Every now and again I run into a freelance writer whose business model is, at least in theory, finding and writing for clients. The problem is they’ve only got one client who is paying them for their writing.
Even when a single client is paying you plenty, you really need more than one customer.
The truth about clients is that every one you’ve got right now will eventually disappear. If they’re an individual, they may die or go into a different business or retire or move out of the country or… the list is almost endless.
The same thing is true of a corporate client. Even big corporations fail. Any corporation may decide for whatever reason to replace you with an insider, an offshore service or the CEO’s kid who just graduated from J school.
As freelancers we have no protection against being laid off or being fired or just not being needed anymore. That is, we have no protection unless we create it ourselves.
The best way to assure work continues to come in no matter what happens to any single client is to have multiple clients.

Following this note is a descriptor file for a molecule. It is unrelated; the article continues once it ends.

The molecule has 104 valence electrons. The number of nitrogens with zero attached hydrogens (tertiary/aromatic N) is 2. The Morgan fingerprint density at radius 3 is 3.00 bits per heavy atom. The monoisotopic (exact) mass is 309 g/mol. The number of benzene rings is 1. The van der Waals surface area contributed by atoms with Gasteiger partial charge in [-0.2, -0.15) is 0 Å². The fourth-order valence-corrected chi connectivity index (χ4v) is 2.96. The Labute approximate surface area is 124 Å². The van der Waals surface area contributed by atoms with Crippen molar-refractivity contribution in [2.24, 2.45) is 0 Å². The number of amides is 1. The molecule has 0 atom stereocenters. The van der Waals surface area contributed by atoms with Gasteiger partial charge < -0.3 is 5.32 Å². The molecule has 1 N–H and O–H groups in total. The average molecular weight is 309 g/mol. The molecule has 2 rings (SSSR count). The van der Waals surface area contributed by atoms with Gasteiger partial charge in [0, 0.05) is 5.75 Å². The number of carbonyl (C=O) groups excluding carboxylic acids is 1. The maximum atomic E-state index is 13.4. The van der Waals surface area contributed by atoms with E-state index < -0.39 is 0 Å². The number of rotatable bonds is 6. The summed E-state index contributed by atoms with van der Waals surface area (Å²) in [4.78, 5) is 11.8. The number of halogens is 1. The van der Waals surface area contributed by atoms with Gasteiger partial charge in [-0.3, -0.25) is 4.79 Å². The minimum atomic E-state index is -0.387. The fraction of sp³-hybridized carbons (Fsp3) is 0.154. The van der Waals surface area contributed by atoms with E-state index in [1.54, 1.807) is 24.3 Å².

The corollary is, of course, not to let any single client monopolize your time, at least not for any length of time. It’s one thing when a writing customer needs your full time attention for a week or so, but if they want to hire you full time for months, I’m going to suggest that you offer 30 or 35 hours a week instead. Or, if you take a full 40 hours from them, plan on developing one or two additional clients you can handle by adding a few hours to your work week.
The goal, obviously, is to provide at least some transition income if your big client goes away.
Finding additional clients is a function of your marketing. Working with more than one client also keeps your writing fresh, since they each need something different, and when the major customer goes away, keeps you from feeling desperate.
How do you keep from depending on a single client?